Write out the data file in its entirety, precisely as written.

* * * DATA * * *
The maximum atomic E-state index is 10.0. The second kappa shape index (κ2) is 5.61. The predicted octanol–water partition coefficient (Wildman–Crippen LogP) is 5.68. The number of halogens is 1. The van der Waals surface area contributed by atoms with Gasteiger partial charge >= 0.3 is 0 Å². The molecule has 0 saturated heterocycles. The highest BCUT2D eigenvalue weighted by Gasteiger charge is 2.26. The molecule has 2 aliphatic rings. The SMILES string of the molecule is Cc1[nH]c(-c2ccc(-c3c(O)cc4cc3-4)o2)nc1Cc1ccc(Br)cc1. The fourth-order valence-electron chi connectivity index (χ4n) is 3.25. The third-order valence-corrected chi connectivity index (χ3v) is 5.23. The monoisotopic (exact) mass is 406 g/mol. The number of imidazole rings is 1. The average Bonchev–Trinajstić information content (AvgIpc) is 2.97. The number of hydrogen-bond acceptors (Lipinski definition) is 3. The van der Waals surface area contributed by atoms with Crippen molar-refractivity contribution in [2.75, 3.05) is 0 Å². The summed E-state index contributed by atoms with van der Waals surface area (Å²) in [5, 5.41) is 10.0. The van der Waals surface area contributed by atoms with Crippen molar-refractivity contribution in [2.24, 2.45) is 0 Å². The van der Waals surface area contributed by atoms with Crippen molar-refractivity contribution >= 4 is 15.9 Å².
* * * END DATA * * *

The maximum atomic E-state index is 10.0. The second kappa shape index (κ2) is 5.61. The predicted octanol–water partition coefficient (Wildman–Crippen LogP) is 5.68. The number of halogens is 1. The van der Waals surface area contributed by atoms with Gasteiger partial charge >= 0.3 is 0 Å². The molecule has 0 saturated heterocycles. The highest BCUT2D eigenvalue weighted by Gasteiger charge is 2.26. The molecule has 2 aliphatic rings. The SMILES string of the molecule is Cc1[nH]c(-c2ccc(-c3c(O)cc4cc3-4)o2)nc1Cc1ccc(Br)cc1. The fourth-order valence-electron chi connectivity index (χ4n) is 3.25. The third-order valence-corrected chi connectivity index (χ3v) is 5.23. The monoisotopic (exact) mass is 406 g/mol. The number of imidazole rings is 1. The average Bonchev–Trinajstić information content (AvgIpc) is 2.97. The number of hydrogen-bond acceptors (Lipinski definition) is 3. The van der Waals surface area contributed by atoms with Crippen molar-refractivity contribution in [2.75, 3.05) is 0 Å². The summed E-state index contributed by atoms with van der Waals surface area (Å²) in [5, 5.41) is 10.0. The van der Waals surface area contributed by atoms with Crippen molar-refractivity contribution in [2.24, 2.45) is 0 Å². The van der Waals surface area contributed by atoms with Crippen molar-refractivity contribution >= 4 is 15.9 Å².